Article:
The reliability of early detection of progression byprogressor and statpac2 was assessed by examining whether at least one of the locations initially detected as progressing was still progressing in the final field of the series. For statpac2, the criterion of repeatability over three fields was not applied for the final field of the series in this analysis: statpac 2 was judged as reliable if at least one location initially diagnosed as progressing was labelled with a black triangle in the single final field.


For each field series, detection time (see above) was calculated for each algorithm. Detection times for progressor were compared with their correlates for statpac2 using a non-parametric test for paired data from two related samples (Wilcoxon signed rank Z test).30

Statistical analysis was performed using the software packagespss for Windows version 6.0.



All 19 field series satisfied the progression criteria for bothprogressor and statpac2. The mean detection time forprogressor was 1.077 years with a standard deviation of 0.985 years. statpac 2 gave a mean detection time of 2.161 years with a standard deviation of 1.357 years. These findings are displayed in Table 1, and the individual differences between the algorithms for each field series are shown as a drop line graph in Figure 3. statpac 2 has consistently later detection times than progressor: there is only one field series in which the detection time forprogressor is greater than that for statpac2.

Table 1

Detection times for progressor andstatpac 2

Figure 3

Drop line graph of detection times for each field series for progressor and statpac2. The field series are ranked in order of detection time by progressor.


Delay in detection was calculated as the difference between the detection time for statpac 2 and that for progressor. The mean delay in detection associated with statpac 2 was 1.085 years and the standard deviation was 0.936 years. As can be seen in Figure 4, the great majority of values of delay are greater than zero. In other words, progressor detects progression sooner thanstatpac 2. This is borne out by the results of the Wilcoxon signed rank Z test (p < 0.01, Table2).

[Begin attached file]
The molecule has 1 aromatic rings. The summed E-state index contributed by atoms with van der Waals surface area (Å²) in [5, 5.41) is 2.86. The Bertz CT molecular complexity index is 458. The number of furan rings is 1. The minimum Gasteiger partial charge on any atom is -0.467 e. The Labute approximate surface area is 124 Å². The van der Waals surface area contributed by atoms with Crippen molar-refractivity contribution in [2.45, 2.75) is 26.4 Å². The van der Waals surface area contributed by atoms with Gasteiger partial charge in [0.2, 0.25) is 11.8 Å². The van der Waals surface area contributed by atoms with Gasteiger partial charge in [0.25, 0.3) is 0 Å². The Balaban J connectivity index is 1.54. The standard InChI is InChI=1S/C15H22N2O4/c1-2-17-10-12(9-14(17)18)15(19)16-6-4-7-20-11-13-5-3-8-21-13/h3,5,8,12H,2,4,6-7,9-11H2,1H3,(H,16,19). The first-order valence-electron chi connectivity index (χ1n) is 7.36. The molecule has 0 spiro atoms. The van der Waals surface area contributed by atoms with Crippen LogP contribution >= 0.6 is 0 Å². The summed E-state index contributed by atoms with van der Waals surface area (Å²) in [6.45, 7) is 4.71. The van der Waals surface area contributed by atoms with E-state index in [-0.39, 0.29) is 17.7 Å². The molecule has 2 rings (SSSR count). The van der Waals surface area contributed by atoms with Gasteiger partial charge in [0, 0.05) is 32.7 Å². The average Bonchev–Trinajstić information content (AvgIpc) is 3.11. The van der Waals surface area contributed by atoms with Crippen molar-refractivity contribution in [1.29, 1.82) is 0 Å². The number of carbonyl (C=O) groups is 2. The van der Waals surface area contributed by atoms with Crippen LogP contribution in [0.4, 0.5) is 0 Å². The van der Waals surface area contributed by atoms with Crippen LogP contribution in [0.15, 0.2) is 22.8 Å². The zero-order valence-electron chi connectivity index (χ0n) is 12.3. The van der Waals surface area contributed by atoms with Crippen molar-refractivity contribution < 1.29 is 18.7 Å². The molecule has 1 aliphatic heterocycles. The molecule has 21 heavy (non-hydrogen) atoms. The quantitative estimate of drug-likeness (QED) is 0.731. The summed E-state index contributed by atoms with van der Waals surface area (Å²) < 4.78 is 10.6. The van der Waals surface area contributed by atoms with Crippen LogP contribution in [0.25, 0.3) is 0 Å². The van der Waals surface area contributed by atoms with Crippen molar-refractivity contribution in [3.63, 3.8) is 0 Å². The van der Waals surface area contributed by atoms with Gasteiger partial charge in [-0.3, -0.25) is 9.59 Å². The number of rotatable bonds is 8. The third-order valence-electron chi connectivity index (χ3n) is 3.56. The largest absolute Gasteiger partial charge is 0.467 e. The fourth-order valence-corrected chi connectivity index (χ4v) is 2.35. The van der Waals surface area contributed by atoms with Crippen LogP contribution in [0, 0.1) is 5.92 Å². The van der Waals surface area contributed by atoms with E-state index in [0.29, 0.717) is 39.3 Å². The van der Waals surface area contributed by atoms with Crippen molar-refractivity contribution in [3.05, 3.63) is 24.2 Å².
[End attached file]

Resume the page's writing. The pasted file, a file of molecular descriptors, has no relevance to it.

Figure 4

Histogram of delay in detection associated withstatpac 2. The mean delay is 1.085 (SD 0.936) years.

Table 2

Comparison of detection times betweenprogressor and statpac 2 (Wilcoxon signed rank Z test)


For progressor, at least one of the locations initially detected as progressing was still progressing in the final field of the series in 78.9% (15 out of 19) of the field series. Forstatpac 2, the corresponding figure was 68.4% (13 out of 19).


Previous work has shown that progressor agrees closely with statpac 2 in terms of which test locations are classified as progressing and which are classified as stable.2125 Thus, it seems paradoxical thatprogressor should be found to be superior to statpac2 in the detection of progression. This apparent contradiction may be explained by considering the differences in methodology between this and the previous studies.

In the absence of a gold standard for glaucomatous visual field progression, the previous authors chose statpac2 as an arbitrary gold standard against which to measure progressor. statpac2 was used to identify test locations which had ‘unequivocally deteriorated’ in the last three fields of series consisting of 16 fields each.25 The ability ofprogressor to discriminate between these locations and the other locations (defined as stable by statpac2) was then examined using the kappa statistic31 to assess the level of agreement withstatpac 2. A kappa coefficient of κ = 0.62 (SE = 0.04) was obtained, which represents good agreement for this length of follow up.32 However, as the authors note,2125 this analysis is inherently unable to detect any potential superiority of progressor in detecting progression: it would be interpreted as a lack of specificity.